Volume 505, Number 2, October II 2009
|Page(s)||655 - 661|
|Section||Interstellar and circumstellar matter|
|Published online||11 August 2009|
Mid-infrared interferometry of massive young stellar objects*
I. VLTI and Subaru observations of the enigmatic object M8E-IR
Max-Planck-Institut für Astronomie, Königstuhl 17, 69117 Heidelberg, Germany e-mail: [linz;henning;feldt;leinert;boekel;quanz]@mpia-hd.mpg.de
2 Department of Physics and Astronomy, Johns Hopkins University, 403 Bloomberg Center, 3400 N. Charles Street, Baltimore, MD 21218, USA e-mail: firstname.lastname@example.org
3 CEA, IRFU, SAp, Centre de Saclay, 91191 Gif-sur-Yvette, France e-mail: email@example.com
4 Thüringer Landessternwarte Tautenburg, Sternwarte 5, 07778 Tautenburg, Germany e-mail: firstname.lastname@example.org
5 UMR 6525, Univ. Nice, CNRS, Obs. de la Côte d'Azur, Av. Copernic, 06130 Grasse, France e-mail: email@example.com
6 Astrophysikalisches Institut Potsdam, Sternwarte 16, 14482 Potsdam, Germany e-mail: [tratzka;hzinnecker]@aip.de
7 Astronomical Institute “Anton Pannekoek”, Universiteit van Amsterdam, Kruislaan 403, 1098 SJ Amsterdam, The Netherlands e-mail: firstname.lastname@example.org
Accepted: 2 July 2009
Context. Our knowledge of the inner structure of embedded massive young stellar objects is still quite limited. Thus, it is difficult to decide to what extent the mass accumulation onto forming massive stars differs from the process of low-mass star formation.
Aims. We attempt to overcome the spatial resolution limitations of conventional thermal infrared imaging.
Methods. We employed mid-infrared interferometry using the MIDI instrument on the ESO/VLTI facility to investigate M8E-IR, a well-known massive young stellar object suspected of containing a circumstellar disk. Spectrally dispersed visibilities in the 8–13 μm range have been obtained at seven interferometric baselines.
Results. We resolve the mid-infrared emission of M8E-IR and find typical sizes of the emission regions of the order of 30 milliarcseconds (45 AU). Radiative transfer simulations were performed to interpret the data. The fitting of the spectral energy distribution, in combination with the measured visibilities, does not provide evidence for an extended circumstellar disk with sizes 100 AU but requires the presence of an extended envelope. The data are not able to constrain the presence of a small-scale disk in addition to an envelope. In either case, the interferometry measurements indicate the existence of a strongly bloated, relatively cool central object, possibly tracing the recent accretion history of M8E-IR. In addition, we present 24.5 μm images that clearly distinguish between M8E-IR and the neighbouring ultracompact Hii region and which show the cometary-shaped infrared morphology of the latter source.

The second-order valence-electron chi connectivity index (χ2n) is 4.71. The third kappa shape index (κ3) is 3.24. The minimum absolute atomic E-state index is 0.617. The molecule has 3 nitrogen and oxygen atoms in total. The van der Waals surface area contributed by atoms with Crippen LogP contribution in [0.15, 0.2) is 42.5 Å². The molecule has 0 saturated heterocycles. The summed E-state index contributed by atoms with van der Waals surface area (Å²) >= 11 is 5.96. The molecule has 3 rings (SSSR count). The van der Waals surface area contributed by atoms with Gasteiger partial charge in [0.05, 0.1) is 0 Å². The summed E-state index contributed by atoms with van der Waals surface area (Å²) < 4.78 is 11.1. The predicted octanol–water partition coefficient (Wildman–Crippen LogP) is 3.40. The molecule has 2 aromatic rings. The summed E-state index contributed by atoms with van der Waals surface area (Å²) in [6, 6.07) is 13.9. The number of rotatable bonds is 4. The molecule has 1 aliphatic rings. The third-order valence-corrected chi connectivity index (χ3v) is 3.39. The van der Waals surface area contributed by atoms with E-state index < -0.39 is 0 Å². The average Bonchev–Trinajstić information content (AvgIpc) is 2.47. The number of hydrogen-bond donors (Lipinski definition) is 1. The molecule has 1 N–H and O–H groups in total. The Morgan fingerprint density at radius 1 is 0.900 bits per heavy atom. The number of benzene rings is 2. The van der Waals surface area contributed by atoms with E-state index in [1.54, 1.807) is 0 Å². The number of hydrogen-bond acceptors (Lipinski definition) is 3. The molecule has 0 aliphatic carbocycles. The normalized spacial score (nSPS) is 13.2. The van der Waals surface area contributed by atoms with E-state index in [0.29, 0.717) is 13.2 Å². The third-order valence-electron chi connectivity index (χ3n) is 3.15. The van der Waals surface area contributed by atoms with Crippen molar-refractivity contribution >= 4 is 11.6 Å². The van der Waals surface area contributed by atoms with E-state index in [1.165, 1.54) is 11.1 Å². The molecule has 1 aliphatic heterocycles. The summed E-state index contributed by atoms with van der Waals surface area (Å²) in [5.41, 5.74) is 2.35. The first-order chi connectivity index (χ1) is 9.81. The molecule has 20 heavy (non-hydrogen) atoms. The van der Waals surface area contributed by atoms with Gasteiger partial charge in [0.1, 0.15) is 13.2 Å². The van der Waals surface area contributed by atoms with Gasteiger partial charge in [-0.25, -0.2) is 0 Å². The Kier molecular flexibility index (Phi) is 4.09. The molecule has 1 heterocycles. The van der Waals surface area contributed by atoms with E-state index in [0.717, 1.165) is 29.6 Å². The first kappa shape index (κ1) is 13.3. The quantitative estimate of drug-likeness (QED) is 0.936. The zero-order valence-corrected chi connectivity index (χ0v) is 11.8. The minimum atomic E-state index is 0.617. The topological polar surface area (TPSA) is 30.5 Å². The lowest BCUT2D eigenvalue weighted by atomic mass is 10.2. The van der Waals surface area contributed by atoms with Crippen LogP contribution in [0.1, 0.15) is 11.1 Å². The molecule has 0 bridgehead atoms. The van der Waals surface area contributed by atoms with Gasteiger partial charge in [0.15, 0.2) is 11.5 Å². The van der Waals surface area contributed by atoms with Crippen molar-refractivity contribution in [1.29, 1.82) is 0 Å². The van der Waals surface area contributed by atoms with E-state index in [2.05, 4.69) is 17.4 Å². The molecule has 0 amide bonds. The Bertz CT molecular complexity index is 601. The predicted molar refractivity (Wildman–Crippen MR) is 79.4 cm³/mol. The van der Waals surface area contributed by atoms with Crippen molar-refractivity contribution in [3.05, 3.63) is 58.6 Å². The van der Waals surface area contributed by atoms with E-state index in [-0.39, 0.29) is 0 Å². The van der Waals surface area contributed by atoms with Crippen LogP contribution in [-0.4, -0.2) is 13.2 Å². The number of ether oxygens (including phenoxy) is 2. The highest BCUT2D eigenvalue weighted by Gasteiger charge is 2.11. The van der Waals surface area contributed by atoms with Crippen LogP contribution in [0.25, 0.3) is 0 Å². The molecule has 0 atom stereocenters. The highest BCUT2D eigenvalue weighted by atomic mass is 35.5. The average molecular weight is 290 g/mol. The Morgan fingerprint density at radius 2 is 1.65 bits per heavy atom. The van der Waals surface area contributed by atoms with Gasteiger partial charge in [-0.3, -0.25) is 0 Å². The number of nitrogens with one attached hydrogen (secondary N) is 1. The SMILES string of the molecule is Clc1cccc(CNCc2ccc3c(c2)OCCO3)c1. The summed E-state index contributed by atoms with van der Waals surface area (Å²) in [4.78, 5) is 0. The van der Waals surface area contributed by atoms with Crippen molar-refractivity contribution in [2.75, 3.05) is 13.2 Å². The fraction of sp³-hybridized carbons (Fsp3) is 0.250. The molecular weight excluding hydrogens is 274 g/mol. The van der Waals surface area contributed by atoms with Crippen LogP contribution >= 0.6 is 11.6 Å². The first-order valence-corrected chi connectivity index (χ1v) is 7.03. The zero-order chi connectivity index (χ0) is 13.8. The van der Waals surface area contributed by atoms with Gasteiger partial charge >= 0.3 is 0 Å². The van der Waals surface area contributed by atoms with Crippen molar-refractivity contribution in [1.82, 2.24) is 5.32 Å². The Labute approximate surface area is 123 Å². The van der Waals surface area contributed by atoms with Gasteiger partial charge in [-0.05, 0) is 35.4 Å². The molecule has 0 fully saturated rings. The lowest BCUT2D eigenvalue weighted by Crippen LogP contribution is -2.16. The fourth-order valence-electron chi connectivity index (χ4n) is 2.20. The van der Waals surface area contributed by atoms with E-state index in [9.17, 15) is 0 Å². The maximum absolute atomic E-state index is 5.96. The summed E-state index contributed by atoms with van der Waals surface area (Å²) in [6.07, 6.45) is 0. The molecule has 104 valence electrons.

Conclusions. Our results show that IR interferometry, combined with radiative transfer modelling, can be a viable tool to reveal crucial structure information on embedded massive young stellar objects and to resolve ambiguities arising from fitting the SED.
Key words: stars: formation / techniques: interferometric / radiative transfer / stars: individual: M8E-IR
© ESO, 2009
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